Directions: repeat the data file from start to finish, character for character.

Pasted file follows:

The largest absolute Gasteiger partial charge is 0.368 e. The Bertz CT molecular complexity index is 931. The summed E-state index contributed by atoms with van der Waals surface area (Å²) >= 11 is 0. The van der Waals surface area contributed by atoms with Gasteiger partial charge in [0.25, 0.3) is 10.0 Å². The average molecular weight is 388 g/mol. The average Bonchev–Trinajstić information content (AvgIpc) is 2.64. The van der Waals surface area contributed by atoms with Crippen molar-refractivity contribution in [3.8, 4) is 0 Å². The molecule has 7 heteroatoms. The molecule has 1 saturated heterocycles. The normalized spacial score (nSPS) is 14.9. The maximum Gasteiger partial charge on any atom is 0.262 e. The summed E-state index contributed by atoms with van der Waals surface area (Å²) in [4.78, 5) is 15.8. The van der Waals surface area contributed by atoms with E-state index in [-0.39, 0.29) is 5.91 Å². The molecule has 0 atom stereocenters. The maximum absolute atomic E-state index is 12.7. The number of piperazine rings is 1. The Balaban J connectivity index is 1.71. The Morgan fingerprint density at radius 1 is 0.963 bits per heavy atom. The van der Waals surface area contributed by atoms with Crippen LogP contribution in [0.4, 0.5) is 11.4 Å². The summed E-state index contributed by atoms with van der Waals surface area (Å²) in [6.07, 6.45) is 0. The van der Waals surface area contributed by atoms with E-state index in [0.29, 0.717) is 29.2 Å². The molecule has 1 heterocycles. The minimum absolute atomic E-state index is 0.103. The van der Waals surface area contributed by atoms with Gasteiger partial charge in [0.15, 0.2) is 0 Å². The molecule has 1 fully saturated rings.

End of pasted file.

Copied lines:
The largest absolute Gasteiger partial charge is 0.368 e. The Bertz CT molecular complexity index is 931. The summed E-state index contributed by atoms with van der Waals surface area (Å²) >= 11 is 0. The van der Waals surface area contributed by atoms with Gasteiger partial charge in [0.25, 0.3) is 10.0 Å². The average molecular weight is 388 g/mol. The average Bonchev–Trinajstić information content (AvgIpc) is 2.64. The van der Waals surface area contributed by atoms with Crippen molar-refractivity contribution in [3.8, 4) is 0 Å². The molecule has 7 heteroatoms. The molecule has 1 saturated heterocycles. The normalized spacial score (nSPS) is 14.9. The maximum Gasteiger partial charge on any atom is 0.262 e. The summed E-state index contributed by atoms with van der Waals surface area (Å²) in [4.78, 5) is 15.8. The van der Waals surface area contributed by atoms with E-state index in [-0.39, 0.29) is 5.91 Å². The molecule has 0 atom stereocenters. The maximum absolute atomic E-state index is 12.7. The number of piperazine rings is 1. The Balaban J connectivity index is 1.71. The Morgan fingerprint density at radius 1 is 0.963 bits per heavy atom. The van der Waals surface area contributed by atoms with Crippen LogP contribution in [0.4, 0.5) is 11.4 Å². The summed E-state index contributed by atoms with van der Waals surface area (Å²) in [6.07, 6.45) is 0. The van der Waals surface area contributed by atoms with E-state index in [0.29, 0.717) is 29.2 Å². The molecule has 1 heterocycles. The minimum absolute atomic E-state index is 0.103. The van der Waals surface area contributed by atoms with Gasteiger partial charge in [0.15, 0.2) is 0 Å². The molecule has 1 fully saturated rings.